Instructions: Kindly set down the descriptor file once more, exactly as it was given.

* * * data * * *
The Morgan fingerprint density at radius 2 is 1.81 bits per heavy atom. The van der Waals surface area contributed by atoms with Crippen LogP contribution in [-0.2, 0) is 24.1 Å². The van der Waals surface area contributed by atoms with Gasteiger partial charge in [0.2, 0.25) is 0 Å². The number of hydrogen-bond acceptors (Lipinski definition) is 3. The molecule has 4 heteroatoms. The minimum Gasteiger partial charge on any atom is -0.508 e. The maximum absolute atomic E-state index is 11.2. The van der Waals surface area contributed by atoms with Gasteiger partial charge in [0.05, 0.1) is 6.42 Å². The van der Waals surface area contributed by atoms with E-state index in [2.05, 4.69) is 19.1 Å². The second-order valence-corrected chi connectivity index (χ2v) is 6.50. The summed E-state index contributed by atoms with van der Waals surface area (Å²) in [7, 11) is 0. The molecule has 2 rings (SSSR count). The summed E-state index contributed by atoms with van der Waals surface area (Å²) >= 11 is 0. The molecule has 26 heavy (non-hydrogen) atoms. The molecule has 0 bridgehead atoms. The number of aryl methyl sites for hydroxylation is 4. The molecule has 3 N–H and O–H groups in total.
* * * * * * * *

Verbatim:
The Morgan fingerprint density at radius 2 is 1.81 bits per heavy atom. The van der Waals surface area contributed by atoms with Crippen LogP contribution in [-0.2, 0) is 24.1 Å². The van der Waals surface area contributed by atoms with Gasteiger partial charge in [0.2, 0.25) is 0 Å². The number of hydrogen-bond acceptors (Lipinski definition) is 3. The molecule has 4 heteroatoms. The minimum Gasteiger partial charge on any atom is -0.508 e. The maximum absolute atomic E-state index is 11.2. The van der Waals surface area contributed by atoms with Gasteiger partial charge in [0.05, 0.1) is 6.42 Å². The van der Waals surface area contributed by atoms with E-state index in [2.05, 4.69) is 19.1 Å². The second-order valence-corrected chi connectivity index (χ2v) is 6.50. The summed E-state index contributed by atoms with van der Waals surface area (Å²) in [7, 11) is 0. The molecule has 2 rings (SSSR count). The summed E-state index contributed by atoms with van der Waals surface area (Å²) >= 11 is 0. The molecule has 26 heavy (non-hydrogen) atoms. The molecule has 0 bridgehead atoms. The number of aryl methyl sites for hydroxylation is 4. The molecule has 3 N–H and O–H groups in total.